Cape Town – The Corruption Watch report on Covid-19 Temporary Employer/Employee Relief Scheme (Ters) corruption at work revealed that the Western Cape has the second-highest cases of alleged corruption.

According to the 126 reported cases of alleged Ters corruption identified in the report, Gauteng recorded 57 cases, followed by Western Cape 15 and KwaZulu-Natal 12. With the big metropolitan municipalities, the City of Joburg leads the way with 30, followed by the City of Tshwane 18, City of Cape Town 14 and eThekwini 9.

Ters was introduced during the national hard lockdown as one of a range of economic stimulus measures in response to the Covid-19 epidemic, with its purpose to provide support to employees whose possibility for work or providing services were curtailed during lockdown, as stipulated by the disaster regulations, under which only certain industry sectors and workers were regarded as essential.

By July 31, 2020, R37.1-billion was disbursed from the Unemployment Insurance Fund (UIF) but not all employees received the funds due to the alleged corruption.

Head of legal and investigations for Corruption Watch, a non-profit organisation working to fight corruption in South Africa, Karam Singh said it was interesting to note that among the industry sectors represented were private security services, food and beverage services, fuel sales (petrol stations), transport and logistics and construction.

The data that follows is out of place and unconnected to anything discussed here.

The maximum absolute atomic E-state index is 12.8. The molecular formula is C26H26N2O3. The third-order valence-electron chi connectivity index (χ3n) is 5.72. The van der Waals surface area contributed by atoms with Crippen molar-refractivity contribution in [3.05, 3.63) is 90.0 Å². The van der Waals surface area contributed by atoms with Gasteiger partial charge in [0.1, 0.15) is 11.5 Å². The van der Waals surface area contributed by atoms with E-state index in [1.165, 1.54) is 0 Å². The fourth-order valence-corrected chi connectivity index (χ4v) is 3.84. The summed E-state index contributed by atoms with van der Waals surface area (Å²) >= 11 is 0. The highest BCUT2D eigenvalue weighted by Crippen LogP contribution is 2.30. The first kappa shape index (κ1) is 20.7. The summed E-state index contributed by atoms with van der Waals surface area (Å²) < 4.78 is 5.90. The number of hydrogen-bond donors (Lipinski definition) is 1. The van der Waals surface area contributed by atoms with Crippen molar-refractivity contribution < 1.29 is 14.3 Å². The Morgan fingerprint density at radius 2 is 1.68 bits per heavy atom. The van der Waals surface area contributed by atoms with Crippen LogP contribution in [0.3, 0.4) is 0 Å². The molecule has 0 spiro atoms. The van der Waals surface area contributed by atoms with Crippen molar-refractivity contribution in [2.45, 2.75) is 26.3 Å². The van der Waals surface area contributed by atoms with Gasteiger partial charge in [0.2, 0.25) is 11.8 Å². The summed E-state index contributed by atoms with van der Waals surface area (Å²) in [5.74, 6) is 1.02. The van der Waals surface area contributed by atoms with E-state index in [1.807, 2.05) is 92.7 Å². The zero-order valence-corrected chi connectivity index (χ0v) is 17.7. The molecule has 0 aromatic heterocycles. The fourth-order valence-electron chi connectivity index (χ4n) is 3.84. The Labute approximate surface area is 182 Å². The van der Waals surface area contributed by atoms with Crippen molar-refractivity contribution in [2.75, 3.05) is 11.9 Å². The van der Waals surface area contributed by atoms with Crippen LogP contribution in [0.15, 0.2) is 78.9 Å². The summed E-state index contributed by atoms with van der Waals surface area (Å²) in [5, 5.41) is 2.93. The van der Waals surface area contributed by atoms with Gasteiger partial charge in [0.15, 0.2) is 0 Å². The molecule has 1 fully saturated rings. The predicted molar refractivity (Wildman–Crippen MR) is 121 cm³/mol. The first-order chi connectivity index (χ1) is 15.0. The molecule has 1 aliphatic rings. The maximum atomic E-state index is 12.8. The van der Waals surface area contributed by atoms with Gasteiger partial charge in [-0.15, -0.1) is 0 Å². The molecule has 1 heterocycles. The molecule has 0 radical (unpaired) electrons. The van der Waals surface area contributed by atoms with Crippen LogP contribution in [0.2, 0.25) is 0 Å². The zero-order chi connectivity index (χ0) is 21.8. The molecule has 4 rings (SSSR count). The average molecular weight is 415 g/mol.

Singh said through the report, and as the Ters comes to a close, they hoped to highlight measures that could be put in place to strengthen the operations of the UIF.

“Ultimately, the aim is to prevent future mismanagement of critical payments that are supposed to provide immediate support,” she said.

Singh said the experiences of 126 whistle-blowers were reported to Corruption Watch, detailing failures in the administration of those funds and corrupt acts on the part of some employers.

Premier Alan Winde said the Ters fund was an important lifeline for employees and for businesses to sustain themselves during the lockdown.

“We are therefore dismayed at the latest reports of corruption in the disbursement of funds. Stealing from those who are most in need of support at this time is morally reprehensible,” said Winde.

He called on the Minister of Employment and Labour Thulas Nxesi to act with speed to address the issues highlighted in the Corruption Watch report, as well as the weaknesses in control which have previously been identified by the auditor-general in the disbursement of funds.

Institute of Race Relations (IRR) senior policy researcher Marius Roodt said reports that there has been fraud around the Ters Covid-19 relief payments was concerning, but it also needed to be contextualised.

Roodt said all allegations of fraud must be investigated and the full might of the law must be brought down on those found to have committed fraud. However, considering how many companies there were in South Africa, the number of alleged fraud cases brought to the attention to Corruption Watch was actually quite small.

“We must take care to avoid the risk of implying that this kind of fraud is rampant in the private sector,” said Roodt.

Source: | By Sisonke Mlamla